* Posts by theOtherJT

541 posts • joined 6 Jun 2013

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Facebook's turbo-charged Instant Articles: Another brick in the wall

theOtherJT

But who's going to use it?

The point of these "standards" such as they are - or even the CPP Specification - is to say "We wrote this page in a way devoid of annoying bloat"

...but the site owners are the ones including all that crud in the first place. They chose to do it - no one made them - and presumably they chose to do it because they have numbers that say that forcing flash ads and "Please sign up to our newsletter" popups actually _does_ increase site revenue.

To make them change, surely the first step is going to have to be to convince them otherwise, or else to the suits who sign off on the final site design, this is going to look like a deliberate attack on their revenue streams, and why on earth would they agree to that?

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Modular phone Ara to finally launch

theOtherJT
Trollface

Re: That video

We've graduated from the information age in to the "Post-information" age where truth is irrelevant and facts are for losers. Get with the program. Ignorance is strength!

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Microsoft shifts Windows 7 and 8.1 fixes to 'rollup' bundles

theOtherJT

Re: "Microsoft could solve these problems 'easily'"

I'm sort of with you. I have a work laptop that runs windows 10 and it's fine. It's just a Windows PC. It does everything I want of it. The control panel/system settings split is a massive step backwards, but everything else - meh, it's fine.

I'm still never installing Win10 at home because I don't trust Microsoft to be responsible with the data they'll gather from it, or trust them not to break my machine with some future update that I'm not allowed to opt out of.

I don't control the work machine, so I don't care about the loss of control. That's someone else's department. I'm not prepared to tolerate it on a machine that I manage personally.

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Sick of storage vendors? Me too. Let's build the darn stuff ourselves

theOtherJT

Re: Well, I agree in theory but...

I have tried bloody everything :/

It's a well defined problem at least. The nfs-kernel-server process owns the lock on the file. Since nfs-kernel-server isn't kind enough to proved a human parsable entry in /proc to let you know which instance of nfsd is actually holding a given file (and since each nfsd process doesn't map 1:1 to a particular nfs export that wouldn't help even if they did) there's no way to know which instance you can kill to get your lock back.

The only thing to do is shut down all of nfs-kernel-server and kick the 99% of your users who aren't causing problems.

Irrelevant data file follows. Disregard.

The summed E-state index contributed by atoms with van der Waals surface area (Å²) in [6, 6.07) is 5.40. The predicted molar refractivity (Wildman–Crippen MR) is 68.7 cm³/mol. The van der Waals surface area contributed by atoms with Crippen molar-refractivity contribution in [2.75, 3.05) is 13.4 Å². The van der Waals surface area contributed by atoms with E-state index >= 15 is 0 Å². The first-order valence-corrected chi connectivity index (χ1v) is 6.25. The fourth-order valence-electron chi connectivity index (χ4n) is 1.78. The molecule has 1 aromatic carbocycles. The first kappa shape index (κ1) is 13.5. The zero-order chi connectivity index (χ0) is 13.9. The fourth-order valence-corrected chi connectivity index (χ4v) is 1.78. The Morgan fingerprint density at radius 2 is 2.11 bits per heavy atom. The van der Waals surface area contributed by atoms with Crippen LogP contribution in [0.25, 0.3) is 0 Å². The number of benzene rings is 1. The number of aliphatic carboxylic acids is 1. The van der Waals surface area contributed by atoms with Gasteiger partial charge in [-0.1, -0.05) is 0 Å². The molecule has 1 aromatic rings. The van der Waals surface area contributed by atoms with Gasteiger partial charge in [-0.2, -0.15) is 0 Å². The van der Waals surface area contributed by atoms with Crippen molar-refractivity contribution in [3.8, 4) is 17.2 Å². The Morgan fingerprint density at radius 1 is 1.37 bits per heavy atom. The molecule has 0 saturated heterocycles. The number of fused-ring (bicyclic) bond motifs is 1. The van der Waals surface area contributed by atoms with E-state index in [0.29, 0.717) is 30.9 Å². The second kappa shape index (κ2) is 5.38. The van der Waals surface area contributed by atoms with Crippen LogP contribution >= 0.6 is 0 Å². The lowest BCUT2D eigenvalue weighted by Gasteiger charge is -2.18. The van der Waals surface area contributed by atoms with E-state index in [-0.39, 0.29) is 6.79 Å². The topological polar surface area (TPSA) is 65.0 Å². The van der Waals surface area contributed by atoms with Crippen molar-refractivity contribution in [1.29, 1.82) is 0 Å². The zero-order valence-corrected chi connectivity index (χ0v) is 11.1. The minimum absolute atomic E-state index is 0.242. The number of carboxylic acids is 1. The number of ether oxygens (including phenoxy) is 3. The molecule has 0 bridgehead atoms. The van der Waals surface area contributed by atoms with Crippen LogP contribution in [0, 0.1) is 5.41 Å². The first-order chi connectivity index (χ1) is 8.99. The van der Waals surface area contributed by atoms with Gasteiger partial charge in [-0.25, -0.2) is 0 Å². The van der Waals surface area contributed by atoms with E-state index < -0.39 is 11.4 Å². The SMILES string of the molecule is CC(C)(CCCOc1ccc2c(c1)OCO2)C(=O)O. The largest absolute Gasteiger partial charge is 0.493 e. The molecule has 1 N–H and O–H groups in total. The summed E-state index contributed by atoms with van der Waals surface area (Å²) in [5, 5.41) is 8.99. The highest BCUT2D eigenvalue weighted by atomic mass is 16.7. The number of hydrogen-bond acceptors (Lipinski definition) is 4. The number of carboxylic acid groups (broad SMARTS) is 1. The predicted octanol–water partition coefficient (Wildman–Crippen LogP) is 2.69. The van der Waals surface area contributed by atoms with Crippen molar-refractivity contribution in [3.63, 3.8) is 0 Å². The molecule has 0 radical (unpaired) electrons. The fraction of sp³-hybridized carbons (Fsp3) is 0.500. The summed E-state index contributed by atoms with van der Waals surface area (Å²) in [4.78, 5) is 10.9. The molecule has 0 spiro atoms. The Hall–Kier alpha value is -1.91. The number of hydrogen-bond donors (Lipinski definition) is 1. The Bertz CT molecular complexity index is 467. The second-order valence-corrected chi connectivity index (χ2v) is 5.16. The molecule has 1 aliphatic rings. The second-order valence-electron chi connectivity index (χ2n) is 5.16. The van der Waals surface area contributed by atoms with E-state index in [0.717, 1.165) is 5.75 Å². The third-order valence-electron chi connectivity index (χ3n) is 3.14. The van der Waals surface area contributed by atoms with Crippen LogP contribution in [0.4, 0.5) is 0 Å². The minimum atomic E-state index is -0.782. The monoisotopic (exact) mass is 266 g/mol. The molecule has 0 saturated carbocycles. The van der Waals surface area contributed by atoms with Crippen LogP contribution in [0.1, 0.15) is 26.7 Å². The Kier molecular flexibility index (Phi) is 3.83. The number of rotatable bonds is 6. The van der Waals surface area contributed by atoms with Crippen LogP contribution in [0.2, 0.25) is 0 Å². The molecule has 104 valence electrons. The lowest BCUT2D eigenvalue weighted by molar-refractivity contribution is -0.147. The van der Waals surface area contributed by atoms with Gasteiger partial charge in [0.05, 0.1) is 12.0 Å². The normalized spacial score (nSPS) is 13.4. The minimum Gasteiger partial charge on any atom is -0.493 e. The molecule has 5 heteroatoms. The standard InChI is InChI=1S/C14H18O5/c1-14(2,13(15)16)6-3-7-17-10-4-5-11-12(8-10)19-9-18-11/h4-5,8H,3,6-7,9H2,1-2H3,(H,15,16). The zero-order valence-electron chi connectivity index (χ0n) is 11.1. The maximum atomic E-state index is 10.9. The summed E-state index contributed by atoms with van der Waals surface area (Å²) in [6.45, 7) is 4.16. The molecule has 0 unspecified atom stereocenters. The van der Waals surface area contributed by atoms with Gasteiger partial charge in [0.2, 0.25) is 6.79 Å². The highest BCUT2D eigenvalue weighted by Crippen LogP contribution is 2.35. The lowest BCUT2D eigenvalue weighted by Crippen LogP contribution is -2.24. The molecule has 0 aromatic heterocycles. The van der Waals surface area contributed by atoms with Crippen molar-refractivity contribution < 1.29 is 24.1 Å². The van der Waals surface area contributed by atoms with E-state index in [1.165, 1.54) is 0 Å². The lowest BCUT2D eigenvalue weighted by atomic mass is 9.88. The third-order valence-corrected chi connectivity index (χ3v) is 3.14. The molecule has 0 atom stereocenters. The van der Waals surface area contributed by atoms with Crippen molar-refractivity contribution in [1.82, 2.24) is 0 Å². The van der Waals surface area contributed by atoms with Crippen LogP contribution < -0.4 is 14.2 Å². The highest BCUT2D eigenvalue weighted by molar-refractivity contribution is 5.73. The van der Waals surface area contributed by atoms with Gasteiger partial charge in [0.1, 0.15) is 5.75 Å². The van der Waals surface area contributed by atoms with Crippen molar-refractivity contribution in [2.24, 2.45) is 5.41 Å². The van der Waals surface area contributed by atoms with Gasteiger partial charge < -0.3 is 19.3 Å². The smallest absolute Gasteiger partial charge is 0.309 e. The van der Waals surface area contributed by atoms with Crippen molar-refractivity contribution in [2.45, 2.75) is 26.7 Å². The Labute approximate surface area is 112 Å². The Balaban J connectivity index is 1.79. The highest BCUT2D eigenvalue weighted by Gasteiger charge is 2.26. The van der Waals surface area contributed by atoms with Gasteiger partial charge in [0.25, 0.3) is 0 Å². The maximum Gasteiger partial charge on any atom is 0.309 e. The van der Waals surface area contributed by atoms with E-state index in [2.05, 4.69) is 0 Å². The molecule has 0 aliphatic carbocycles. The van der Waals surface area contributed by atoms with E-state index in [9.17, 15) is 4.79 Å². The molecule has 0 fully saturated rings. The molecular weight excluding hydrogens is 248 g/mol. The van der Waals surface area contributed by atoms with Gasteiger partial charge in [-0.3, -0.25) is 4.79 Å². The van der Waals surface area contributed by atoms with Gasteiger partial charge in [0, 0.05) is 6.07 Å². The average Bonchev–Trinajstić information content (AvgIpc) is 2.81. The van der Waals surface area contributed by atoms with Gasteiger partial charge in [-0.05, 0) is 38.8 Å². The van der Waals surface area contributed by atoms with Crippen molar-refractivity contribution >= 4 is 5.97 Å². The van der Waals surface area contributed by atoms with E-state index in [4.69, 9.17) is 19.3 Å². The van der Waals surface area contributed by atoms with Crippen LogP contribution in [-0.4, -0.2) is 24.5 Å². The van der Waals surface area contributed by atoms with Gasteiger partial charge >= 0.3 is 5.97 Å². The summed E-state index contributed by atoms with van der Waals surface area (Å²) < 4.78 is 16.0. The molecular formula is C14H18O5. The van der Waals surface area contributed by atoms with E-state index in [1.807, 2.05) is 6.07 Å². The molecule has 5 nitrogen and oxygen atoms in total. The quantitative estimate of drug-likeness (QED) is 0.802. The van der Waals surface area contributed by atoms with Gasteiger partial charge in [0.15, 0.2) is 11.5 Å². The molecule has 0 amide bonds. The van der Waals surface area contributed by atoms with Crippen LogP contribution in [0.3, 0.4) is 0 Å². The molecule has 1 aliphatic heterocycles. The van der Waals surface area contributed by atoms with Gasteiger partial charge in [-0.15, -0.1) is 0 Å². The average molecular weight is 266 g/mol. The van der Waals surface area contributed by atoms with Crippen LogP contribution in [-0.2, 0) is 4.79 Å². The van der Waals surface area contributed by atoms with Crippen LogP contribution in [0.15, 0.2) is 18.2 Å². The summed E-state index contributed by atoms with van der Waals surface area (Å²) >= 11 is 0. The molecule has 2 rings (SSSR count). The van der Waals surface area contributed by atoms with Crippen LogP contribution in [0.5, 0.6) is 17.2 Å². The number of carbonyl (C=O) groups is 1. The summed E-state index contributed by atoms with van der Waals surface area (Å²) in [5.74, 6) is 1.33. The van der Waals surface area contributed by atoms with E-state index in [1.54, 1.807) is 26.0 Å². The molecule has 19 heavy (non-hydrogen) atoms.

Possibly we'd be better served with a user space NFS server, but they all seem to have their own problems.

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theOtherJT

Well, I agree in theory but...

Assuming you're using Linux at some point you will come across those words that make even the most hardened systems/storage admin tremble.

nfs-kernel-server.

I swear to fucking god they designed that thing just to mess with us. Anyone recognise this?

You need to delete this directory because $USER doesn't work here any more.

# umount /pool/home/$USER

umount: /pool/home/$USER: device is busy.

(In some cases useful info about processes that use

the device is found by lsof(8) or fuser(1))

cannot unmount '/pool/home/$USER': umount failed

Wait... mounted? No they bloody don't. $USER has had their account deactivated. They've left the building. Their machine has been returned to the pool. No one other than the IT team could have mounted their share anyway - what gives?

Oh, wait, they turned the machine off at the wall didn't they. Well, now we're screwed, becuase nfs-fucking-kernel-server is going to sit there and await an unmount from the client and the only way to stop it is to restart the daemon - kicking everyone who actually IS using it.

(Honestly tho - if anyone has any ideas how the HELL you kick a user from a Linux NFS server in order to cause the kernel to release its lock on an exported filesystem, this is a bane-of-my-life type problem)

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Adobe...sigh...issues critical patch...sigh...for Flash Player zero day

theOtherJT

Re: Why....

Stupid bloody "Web apps" that use it for the UI in my case. I'd love to get rid, but there's no way I can retire it as long as these things exist and we have to use them.

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Investigatory Powers Bill: As supported by world's most controlling men

theOtherJT
Unhappy

Re: So all political parties are for it

Sadly, not voting is NOT voting no!